Student voters: The future of America


Rihanna Samples

Sprinkled with rain, the bright yellow signs lined up on the grass across from Kimball Park demand attention from anyone who passes by. These signs are some of the many different signs littered throughout Ventura County that call attention to the upcoming elections held on Nov. 8 for Ventura City Council and other different measures both locally and statewide. All voters have the responsibility of voting on these highly important matters, but it can be more difficult for voters who have just turned 18 due to their lack of previous experience.

Camilla Lewis, Amber Duhs, and Ruby Jenkins

The 2022 midterm elections are here, and newly 18-year-old students of Foothill Technology High School (Foothill Tech) are preparing to make a somewhat daunting decision: voting. In California, all registered voters at the age of 18 are tasked with educating themselves on propositions and electoral candidates. As they mail in their ballots and their choices are counted, new voters have officially made their first step in California politics. 

Voting may seem like a tedious process, especially to new voters, but this infographic outlines the most important steps on the path to easy voting. (Ruby Jenkins)

After the 2020 surge of student voting, which contributing to an overall 14 percent rise in voter turnout, the question remains of whether or not first-time voters in Ventura County are going to carry on the trend through this midterm. The districts up for election during this midterm consist of districts one, four, five and six. Within those four districts, a total of 12 council candidates with ballot designations are running for election. There are also multiple different propositions on the state ballot that first time voters should look out for.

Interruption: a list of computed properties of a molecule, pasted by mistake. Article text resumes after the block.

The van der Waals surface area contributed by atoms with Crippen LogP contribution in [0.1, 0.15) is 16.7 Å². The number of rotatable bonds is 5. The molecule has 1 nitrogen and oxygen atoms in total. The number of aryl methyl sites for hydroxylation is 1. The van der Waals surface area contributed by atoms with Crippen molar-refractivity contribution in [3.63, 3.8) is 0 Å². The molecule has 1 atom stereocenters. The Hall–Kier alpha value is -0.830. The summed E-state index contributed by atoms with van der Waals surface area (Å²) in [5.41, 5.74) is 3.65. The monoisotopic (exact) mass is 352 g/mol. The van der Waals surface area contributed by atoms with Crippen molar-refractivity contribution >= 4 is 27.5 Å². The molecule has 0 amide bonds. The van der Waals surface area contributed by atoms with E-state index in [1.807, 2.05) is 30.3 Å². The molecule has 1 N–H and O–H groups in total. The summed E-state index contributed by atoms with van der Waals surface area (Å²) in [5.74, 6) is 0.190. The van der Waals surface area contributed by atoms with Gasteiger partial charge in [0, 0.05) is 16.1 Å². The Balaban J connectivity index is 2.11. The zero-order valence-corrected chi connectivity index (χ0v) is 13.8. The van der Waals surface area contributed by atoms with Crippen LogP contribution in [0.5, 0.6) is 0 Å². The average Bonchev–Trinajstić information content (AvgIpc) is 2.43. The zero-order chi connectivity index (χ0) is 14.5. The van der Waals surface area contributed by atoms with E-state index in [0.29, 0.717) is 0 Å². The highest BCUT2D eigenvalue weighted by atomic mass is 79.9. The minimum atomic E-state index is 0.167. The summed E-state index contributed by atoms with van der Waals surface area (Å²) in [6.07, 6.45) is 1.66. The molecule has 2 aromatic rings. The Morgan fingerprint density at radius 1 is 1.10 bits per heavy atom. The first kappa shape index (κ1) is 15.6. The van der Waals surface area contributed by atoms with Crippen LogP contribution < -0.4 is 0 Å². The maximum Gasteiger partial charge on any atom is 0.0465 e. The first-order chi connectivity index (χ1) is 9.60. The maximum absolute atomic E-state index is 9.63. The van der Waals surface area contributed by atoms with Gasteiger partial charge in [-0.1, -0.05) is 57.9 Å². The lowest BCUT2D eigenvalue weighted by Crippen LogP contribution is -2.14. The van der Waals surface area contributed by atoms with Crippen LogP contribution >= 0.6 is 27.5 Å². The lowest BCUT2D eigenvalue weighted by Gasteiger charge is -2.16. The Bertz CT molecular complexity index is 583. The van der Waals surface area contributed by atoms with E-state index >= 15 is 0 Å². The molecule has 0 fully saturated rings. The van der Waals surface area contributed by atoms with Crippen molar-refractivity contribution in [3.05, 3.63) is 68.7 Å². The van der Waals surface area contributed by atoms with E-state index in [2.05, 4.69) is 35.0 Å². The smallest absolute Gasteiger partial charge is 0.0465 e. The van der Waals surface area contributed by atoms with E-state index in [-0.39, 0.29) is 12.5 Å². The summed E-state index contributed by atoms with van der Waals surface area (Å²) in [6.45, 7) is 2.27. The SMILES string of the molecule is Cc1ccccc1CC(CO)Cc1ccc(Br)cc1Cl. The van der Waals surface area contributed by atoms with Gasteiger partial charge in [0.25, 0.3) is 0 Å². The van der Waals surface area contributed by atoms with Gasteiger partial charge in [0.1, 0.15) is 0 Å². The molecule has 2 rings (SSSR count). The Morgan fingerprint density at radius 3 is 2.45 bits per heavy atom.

With 15 million people that have turned 18 since the last presidential election, this new generation of voters have grown up with issues concerning climate change, the overturning of Roe v. Wade and racial inequality — these have made first-time voters more important than ever. Conflicting facts and a surplus of contradictory statements can create misinformation quickly, so the questions remain: Are first time voters well prepared to make an impact on these topics, and is it even on their mind? 

What are Foothill Technology teachers doing to prepare first-time voters? 

While many students are capable of informing themselves about the upcoming midterm election, teachers still make it a priority to get the word out about elections and to make sure that their students have done their research thoroughly.